Wednesday, July 2, 2008

McCain Unhinged

In one fascinating display, you get McCain's temper, McCain's incompetent surrogates rushing to his defense, McCain's mock humility about "not wanting to talk about his time as a POW" and then McCain talking about his time as a POW.

McCain bristled at the comments on "Face the Nation" last weekend by an Obama supporter, retired general Wesley Clark, who belittled the relevance of McCain’s wartime experience as a qualification for the Presidency.

"I think it’s up to Sen. Obama now not only to repudiate him but to cut him loose," McCain said.

McCain became visibly angry when I asked him to explain how his Vietnam experience prepared him for the Presidency.

"Please," he said, recoiling back in his seat in distaste at the very question.

McCain allies Sen. Lindsey Graham stepped in to rescue him. Graham expressed admiration for McCain’s stance on the treatment of detainees in US custody.

"That to me is a classic example of how his military experience helped him shape public policy in a way no other senator could have done,’’ Graham said.

Sen. Joseph Lieberman, also traveling on the trip, expressed admiration for McCain’s wartime service as well.

McCain then collected himself and apologized for his initial reaction.

"I kind of reacted the way I did because I have a reluctance to talk about my experiences," he said, noting that he has huge admiration for the "heroes" who served with him in the POW camp and said the experience taught him to love the U.S. because he missed it so much.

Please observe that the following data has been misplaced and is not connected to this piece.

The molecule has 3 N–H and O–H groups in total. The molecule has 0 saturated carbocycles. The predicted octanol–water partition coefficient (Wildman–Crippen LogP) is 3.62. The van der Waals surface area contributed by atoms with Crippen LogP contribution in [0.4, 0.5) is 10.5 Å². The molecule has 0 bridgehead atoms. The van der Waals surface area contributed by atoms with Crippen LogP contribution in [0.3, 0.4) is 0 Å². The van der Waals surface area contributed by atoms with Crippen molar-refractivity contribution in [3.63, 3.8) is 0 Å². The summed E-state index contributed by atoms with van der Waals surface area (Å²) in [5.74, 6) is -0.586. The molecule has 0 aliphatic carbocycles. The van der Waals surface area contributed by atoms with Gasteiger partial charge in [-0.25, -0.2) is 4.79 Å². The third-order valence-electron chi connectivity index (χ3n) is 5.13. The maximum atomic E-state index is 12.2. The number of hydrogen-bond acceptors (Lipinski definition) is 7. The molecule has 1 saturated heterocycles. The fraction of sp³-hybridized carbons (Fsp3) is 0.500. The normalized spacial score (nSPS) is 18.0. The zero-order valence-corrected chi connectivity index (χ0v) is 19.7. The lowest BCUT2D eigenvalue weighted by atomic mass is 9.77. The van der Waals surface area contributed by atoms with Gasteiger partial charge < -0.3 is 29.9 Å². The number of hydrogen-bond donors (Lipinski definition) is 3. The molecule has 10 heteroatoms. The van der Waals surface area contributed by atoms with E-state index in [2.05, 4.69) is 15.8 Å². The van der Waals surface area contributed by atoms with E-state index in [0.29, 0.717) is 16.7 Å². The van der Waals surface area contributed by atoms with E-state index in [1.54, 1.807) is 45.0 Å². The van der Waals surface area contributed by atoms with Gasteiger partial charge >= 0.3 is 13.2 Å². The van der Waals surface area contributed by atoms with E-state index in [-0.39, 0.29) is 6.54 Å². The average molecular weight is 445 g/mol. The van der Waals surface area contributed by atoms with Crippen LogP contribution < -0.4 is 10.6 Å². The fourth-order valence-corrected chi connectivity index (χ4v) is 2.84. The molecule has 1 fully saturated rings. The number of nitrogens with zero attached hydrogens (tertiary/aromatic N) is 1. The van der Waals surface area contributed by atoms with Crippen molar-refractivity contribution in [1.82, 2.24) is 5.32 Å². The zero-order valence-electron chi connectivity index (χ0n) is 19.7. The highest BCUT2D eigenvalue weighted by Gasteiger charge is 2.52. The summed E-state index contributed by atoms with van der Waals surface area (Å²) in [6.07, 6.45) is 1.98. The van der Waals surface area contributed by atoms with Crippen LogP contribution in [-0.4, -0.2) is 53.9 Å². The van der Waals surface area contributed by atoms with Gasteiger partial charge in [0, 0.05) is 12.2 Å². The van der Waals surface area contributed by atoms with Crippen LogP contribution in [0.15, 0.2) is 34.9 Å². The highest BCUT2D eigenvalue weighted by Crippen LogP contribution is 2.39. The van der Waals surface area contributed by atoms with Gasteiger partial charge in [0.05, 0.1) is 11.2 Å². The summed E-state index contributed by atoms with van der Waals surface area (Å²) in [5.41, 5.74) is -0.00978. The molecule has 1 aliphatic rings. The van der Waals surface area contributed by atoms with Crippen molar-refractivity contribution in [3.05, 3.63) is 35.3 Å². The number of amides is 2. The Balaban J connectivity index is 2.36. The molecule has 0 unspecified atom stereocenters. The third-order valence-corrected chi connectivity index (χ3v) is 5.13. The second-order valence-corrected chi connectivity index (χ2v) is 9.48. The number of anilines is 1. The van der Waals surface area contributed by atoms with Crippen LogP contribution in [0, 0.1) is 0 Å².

"I am always reluctant to talk about these things," McCain said.

Asked about one of his former jailors from the notorious Hanoi Hilton who has now endorsed his candidacy for President, McCain chuckled.

"Yeah, I saw that," he said. "He also said that he and I used to have these nice, long philosophical chats. The ones that I recall is, confess or else."

It's a wonder he didn't grab the reporter and have Huckleberry and Holy Joe sit on him.
But Cochran said he observed McCain engage in a physical confrontation with a Sandinista while participating in a diplomatic mission led by Sen. Bob Dole and others in the fall of 1987. Cochran, McCain - who had won election to the Senate that year - and other members of a bipartisan committee of lawmakers called the Central American Negotiations Observer Group - met with Nicaraguan President Daniel Ortega, head of the left-wing political party known as Sandinistas, about tensions in the region..."McCain was down at the end of the table and we were talking to the head of the guerrilla group here at this end of the table and I don't know what attracted my attention," Cochran said. "But I saw some kind of quick movement at the bottom of the table and I looked down there and John had reached over and grabbed this guy by the shirt collar and had snatched him up like he was throwing him up out of the chair to tell him what he thought about him or whatever. I don't know what he was telling him but I thought, good grief, everybody around here has got guns and we were there on a diplomatic mission. I don't know what had happened to provoke John but he obviously got mad at the guy and he just reached over there and snatched him."

And for Graham to bring up McCain's stance on the treatment of detainees is to invite ridicule--McCain was for giving the detainees a trial before he was against it, he was against waterboarding before he decided he needed to sell out his principles and run to the right so he could appeal to the craven wingnuts in order to win the nomination. I wish Graham could speak for McCain all day and every day--it's like a gift to the Democratic Party.


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